Owen Tucker-Smith, Contributing Photographer

Yale’s free shuttle service is up and running this semester, with social distancing restrictions put in place to avoid transit-driven spread of the coronavirus. Students, drivers and administrators of the Yale Shuttle told the News they were satisfied with its safety precautions.

Of the five total bus routes that are typically available to students, only four of the routes are currently in service — the Blue Route, Orange Route, Red Route and VA Route. These routes allow passengers to visit Science Hill, Orange Street, Peabody Museum and the Yale School of Medicine. In addition, the Blue and Orange Routes are available for use at night. Shuttle buses undergo an extensive cleaning process before, during and after drivers’ shuttle shifts.

“Before all the drivers come in, the buses are disinfected early in the morning,” First Transit Assistant General Manager in New Haven Luz Viera said. “When the drivers check in, they again disinfect and spray the seats, the handrails, even their own drivers’ area. After they do the loop of their run, they spray again. And once the vehicles get back to the yard at the end of the shift, they get sprayed and disinfected again. They get disinfected a whole lot during the day.”

Other safety precautions include passengers being prohibited from standing and using the front door, in addition to a 50 percent capacity cap.

According to Viera, while routes were restricted at the beginning of the term, they are now back to normal with slightly fewer buses on each line.

Although virtual classes don’t require convenient trips to the top of Science Hill for chemistry lectures, first years wanting to explore Yale and New Haven outside of their coursework can use the shuttle. Matt McNierney ’24 said he and his friends were able to use the shuttle last weekend to avoid a long walk.

“My friends and I decided to walk to East Rock,” McNierney said. “We picked up the shuttle near the high school and took it back to Cross Campus. It was really convenient to not have to walk back, and it ended up taking a quarter of the time.”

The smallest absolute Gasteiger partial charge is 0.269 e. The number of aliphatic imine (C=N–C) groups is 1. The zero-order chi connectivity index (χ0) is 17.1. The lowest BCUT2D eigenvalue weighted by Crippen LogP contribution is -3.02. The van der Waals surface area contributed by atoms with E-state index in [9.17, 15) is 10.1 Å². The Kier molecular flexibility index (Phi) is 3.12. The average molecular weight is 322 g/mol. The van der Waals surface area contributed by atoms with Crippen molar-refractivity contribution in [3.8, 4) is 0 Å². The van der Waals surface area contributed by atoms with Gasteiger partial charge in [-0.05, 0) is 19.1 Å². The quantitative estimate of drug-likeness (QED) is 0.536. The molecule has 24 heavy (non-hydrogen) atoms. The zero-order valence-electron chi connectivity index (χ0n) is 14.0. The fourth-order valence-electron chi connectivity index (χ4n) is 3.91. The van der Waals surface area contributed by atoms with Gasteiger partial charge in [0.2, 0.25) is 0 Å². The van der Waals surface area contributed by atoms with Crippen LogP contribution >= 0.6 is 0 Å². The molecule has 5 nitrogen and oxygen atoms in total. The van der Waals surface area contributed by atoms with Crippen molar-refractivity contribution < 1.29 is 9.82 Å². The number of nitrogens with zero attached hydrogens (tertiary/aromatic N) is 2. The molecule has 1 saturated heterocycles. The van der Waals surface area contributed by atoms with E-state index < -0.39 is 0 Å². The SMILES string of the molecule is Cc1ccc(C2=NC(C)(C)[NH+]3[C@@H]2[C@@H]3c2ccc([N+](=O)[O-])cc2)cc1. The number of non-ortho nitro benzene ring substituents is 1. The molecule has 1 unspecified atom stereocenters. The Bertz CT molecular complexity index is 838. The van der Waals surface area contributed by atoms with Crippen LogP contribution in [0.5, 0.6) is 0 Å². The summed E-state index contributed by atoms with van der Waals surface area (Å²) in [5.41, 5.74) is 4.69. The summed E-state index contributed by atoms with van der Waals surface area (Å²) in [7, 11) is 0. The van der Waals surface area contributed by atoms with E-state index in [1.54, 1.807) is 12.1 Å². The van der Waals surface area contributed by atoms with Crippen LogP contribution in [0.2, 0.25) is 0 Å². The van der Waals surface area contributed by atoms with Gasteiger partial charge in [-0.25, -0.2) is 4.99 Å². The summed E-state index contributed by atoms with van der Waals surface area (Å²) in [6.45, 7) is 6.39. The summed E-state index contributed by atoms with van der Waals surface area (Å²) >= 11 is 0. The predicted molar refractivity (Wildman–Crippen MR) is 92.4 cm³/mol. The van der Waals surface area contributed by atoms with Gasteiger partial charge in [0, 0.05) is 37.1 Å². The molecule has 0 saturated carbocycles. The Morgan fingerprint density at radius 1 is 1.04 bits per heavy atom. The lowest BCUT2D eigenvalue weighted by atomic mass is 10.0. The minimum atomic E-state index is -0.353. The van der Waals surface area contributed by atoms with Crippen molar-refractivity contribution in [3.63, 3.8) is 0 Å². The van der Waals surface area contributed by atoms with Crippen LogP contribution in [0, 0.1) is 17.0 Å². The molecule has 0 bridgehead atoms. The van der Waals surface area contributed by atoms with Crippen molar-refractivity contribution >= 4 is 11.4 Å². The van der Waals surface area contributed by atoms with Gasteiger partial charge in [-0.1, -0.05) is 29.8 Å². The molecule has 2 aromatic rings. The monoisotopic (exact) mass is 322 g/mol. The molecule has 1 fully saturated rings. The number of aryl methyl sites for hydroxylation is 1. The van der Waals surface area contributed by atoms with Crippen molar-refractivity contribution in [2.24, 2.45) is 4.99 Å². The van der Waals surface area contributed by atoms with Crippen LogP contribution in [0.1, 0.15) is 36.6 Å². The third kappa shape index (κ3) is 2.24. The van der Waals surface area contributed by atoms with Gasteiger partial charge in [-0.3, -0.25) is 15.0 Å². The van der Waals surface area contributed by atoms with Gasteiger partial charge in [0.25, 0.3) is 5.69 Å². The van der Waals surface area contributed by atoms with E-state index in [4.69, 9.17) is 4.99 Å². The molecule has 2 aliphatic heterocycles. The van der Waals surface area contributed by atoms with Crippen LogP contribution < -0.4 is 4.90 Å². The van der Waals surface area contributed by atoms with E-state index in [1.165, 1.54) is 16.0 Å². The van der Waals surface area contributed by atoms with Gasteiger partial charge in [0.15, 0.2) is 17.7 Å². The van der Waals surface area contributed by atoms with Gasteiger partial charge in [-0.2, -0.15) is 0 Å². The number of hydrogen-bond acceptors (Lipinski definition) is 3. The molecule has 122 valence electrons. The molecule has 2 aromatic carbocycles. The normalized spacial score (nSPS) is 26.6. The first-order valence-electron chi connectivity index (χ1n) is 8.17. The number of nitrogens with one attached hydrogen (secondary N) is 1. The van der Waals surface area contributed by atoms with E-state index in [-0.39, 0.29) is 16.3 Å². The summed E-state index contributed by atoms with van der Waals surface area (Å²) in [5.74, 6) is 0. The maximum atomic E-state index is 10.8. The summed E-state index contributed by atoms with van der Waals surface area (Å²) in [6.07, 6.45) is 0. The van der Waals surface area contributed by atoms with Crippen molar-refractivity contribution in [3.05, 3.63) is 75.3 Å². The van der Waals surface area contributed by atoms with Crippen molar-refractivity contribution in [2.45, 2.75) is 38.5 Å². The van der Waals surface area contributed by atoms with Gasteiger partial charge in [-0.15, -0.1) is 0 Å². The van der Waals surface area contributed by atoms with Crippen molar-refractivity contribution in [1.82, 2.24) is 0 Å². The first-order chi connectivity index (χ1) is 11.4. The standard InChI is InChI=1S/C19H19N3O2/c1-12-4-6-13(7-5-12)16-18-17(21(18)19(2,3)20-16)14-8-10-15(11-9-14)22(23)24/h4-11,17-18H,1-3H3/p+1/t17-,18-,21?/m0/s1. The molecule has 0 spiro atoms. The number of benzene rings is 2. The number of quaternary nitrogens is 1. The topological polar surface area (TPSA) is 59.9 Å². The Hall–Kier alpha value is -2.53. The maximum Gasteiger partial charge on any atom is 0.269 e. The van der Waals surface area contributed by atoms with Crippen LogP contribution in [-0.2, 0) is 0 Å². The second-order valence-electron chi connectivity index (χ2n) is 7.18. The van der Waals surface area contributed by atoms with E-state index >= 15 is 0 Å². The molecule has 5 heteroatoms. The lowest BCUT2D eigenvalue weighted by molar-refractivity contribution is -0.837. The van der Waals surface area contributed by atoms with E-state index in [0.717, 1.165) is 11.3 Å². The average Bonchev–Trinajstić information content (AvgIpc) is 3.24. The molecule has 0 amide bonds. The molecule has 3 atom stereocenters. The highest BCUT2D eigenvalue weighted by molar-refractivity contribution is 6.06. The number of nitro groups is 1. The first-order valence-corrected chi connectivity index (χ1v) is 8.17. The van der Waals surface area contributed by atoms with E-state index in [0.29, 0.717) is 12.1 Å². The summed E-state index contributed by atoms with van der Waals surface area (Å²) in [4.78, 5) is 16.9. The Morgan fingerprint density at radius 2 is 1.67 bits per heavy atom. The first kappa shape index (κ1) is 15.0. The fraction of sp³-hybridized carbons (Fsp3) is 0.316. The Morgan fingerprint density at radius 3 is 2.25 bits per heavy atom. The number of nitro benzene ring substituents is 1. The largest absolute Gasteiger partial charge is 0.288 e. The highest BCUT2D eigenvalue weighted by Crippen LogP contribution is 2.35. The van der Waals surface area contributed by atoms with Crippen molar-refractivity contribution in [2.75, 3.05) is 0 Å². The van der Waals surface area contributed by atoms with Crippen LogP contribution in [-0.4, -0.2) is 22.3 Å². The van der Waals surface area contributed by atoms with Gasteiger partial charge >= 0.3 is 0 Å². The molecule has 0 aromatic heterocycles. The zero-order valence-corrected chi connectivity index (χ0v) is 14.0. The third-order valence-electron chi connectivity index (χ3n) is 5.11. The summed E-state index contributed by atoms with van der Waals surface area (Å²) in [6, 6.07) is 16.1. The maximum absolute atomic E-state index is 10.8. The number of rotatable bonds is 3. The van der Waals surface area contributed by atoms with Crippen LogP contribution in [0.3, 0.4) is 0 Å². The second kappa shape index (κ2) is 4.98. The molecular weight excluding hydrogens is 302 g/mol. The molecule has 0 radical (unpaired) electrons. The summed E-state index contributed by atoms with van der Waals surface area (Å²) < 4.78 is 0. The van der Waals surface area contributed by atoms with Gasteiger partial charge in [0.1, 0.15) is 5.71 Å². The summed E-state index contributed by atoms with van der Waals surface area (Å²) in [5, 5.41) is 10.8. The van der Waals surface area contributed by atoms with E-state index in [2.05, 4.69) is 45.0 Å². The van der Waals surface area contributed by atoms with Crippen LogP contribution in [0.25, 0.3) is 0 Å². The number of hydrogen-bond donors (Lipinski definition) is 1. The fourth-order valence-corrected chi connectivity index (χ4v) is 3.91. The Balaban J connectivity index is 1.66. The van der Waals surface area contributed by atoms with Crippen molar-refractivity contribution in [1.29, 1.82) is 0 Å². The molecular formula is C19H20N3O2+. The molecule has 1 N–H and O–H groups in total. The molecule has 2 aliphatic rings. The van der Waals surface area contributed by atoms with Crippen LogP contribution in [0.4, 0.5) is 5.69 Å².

The shuttle was “pretty full,” McNierney said, but he felt relatively sheltered with regard to COVID-19 conditions.

The buses are also equipped with plastic dividers that separate each row of seats. These dividers, however, do not span the entire height of the bus.

While Viera did receive phone calls from concerned potential passengers about COVID-19 precautions, she said the shuttles are currently operating at 50 percent of their current capacity — and that usage is steadily climbing.

Viera noted that everyone on the shuttles is required to wear a face mask, and that passengers would be turned away if they didn’t have one. The face mask requirement has not been an issue thus far, Viera said.

“Everybody already knows that carrying your mask is like carrying your license and your wallet, you have to take it everywhere,” she said. “We haven’t had any bad apples complaining about it.”

McNierney said he felt safe during his shuttle ride. His only complaint was that passengers were not necessarily six feet apart from those in front and behind them.

Arcene Bernadel, who drives one of the Yale Shuttles, said the safety measures in the shuttles were effective.

“The driving is still good,” he said. “We have less people in there now, we disinfect the bus every morning and the drivers spray it down in the daytime. It is safe.”

Bernadel also said that what the service will look like in the coming months remains uncertain. He noted that the system will depend on how COVID-19 adapts over the next months.

Another Yale Shuttle driver, Juan Rivera, agreed. Rivera told the News that when students return for the spring semester, the shuttle’s service might change again.

Normally, Yale Transit also provides a Safe Rides program during the evening, which takes students door-to-door within campus. Because of the pandemic, Yale has temporarily suspended Safe Rides.

On its website, Yale Transit shares that “the safety of staff, riders and the community is our top priority.” Yale is offering “socially distanced safety walks,” in which officers will walk students to their destinations with appropriate distancing.

The Yale Shuttle runs year-round, with the exception of Yale holidays.

Owen Tucker-Smith | owen.tucker-smith@yale.edu

Owen Tucker-Smith is Managing Editor. He previously covered New Haven politics. Owen is a sophomore in Ezra Stiles College majoring in Statistics & Data Science.